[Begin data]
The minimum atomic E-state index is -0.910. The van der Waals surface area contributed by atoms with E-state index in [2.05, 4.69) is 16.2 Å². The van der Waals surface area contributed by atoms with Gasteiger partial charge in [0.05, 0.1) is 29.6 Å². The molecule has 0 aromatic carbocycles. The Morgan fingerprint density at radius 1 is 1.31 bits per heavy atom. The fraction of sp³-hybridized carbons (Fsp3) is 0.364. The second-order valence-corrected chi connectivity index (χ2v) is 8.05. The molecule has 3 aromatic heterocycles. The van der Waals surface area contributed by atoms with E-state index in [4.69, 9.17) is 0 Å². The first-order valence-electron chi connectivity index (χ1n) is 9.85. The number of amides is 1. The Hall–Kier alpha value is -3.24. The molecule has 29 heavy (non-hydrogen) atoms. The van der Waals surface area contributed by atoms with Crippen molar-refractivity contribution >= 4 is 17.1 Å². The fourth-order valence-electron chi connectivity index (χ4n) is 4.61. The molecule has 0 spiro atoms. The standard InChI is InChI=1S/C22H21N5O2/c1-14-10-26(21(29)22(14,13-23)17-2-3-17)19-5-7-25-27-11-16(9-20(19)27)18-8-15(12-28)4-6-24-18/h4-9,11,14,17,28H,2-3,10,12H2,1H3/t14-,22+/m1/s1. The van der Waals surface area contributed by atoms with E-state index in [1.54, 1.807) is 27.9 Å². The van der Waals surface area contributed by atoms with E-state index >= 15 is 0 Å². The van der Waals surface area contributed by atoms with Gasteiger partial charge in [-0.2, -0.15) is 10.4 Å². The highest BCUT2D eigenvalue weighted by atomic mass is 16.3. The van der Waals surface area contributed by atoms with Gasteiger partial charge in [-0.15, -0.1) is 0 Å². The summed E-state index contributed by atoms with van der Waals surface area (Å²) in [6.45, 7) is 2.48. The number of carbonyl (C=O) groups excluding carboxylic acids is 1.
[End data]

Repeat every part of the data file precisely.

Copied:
The minimum atomic E-state index is -0.910. The van der Waals surface area contributed by atoms with E-state index in [2.05, 4.69) is 16.2 Å². The van der Waals surface area contributed by atoms with Gasteiger partial charge in [0.05, 0.1) is 29.6 Å². The molecule has 0 aromatic carbocycles. The Morgan fingerprint density at radius 1 is 1.31 bits per heavy atom. The fraction of sp³-hybridized carbons (Fsp3) is 0.364. The second-order valence-corrected chi connectivity index (χ2v) is 8.05. The molecule has 3 aromatic heterocycles. The van der Waals surface area contributed by atoms with E-state index in [4.69, 9.17) is 0 Å². The first-order valence-electron chi connectivity index (χ1n) is 9.85. The number of amides is 1. The Hall–Kier alpha value is -3.24. The molecule has 29 heavy (non-hydrogen) atoms. The van der Waals surface area contributed by atoms with Crippen molar-refractivity contribution >= 4 is 17.1 Å². The fourth-order valence-electron chi connectivity index (χ4n) is 4.61. The molecule has 0 spiro atoms. The standard InChI is InChI=1S/C22H21N5O2/c1-14-10-26(21(29)22(14,13-23)17-2-3-17)19-5-7-25-27-11-16(9-20(19)27)18-8-15(12-28)4-6-24-18/h4-9,11,14,17,28H,2-3,10,12H2,1H3/t14-,22+/m1/s1. The van der Waals surface area contributed by atoms with E-state index in [1.54, 1.807) is 27.9 Å². The van der Waals surface area contributed by atoms with E-state index >= 15 is 0 Å². The van der Waals surface area contributed by atoms with Gasteiger partial charge in [-0.2, -0.15) is 10.4 Å². The highest BCUT2D eigenvalue weighted by atomic mass is 16.3. The van der Waals surface area contributed by atoms with Gasteiger partial charge in [-0.15, -0.1) is 0 Å². The summed E-state index contributed by atoms with van der Waals surface area (Å²) in [6.45, 7) is 2.48. The number of carbonyl (C=O) groups excluding carboxylic acids is 1.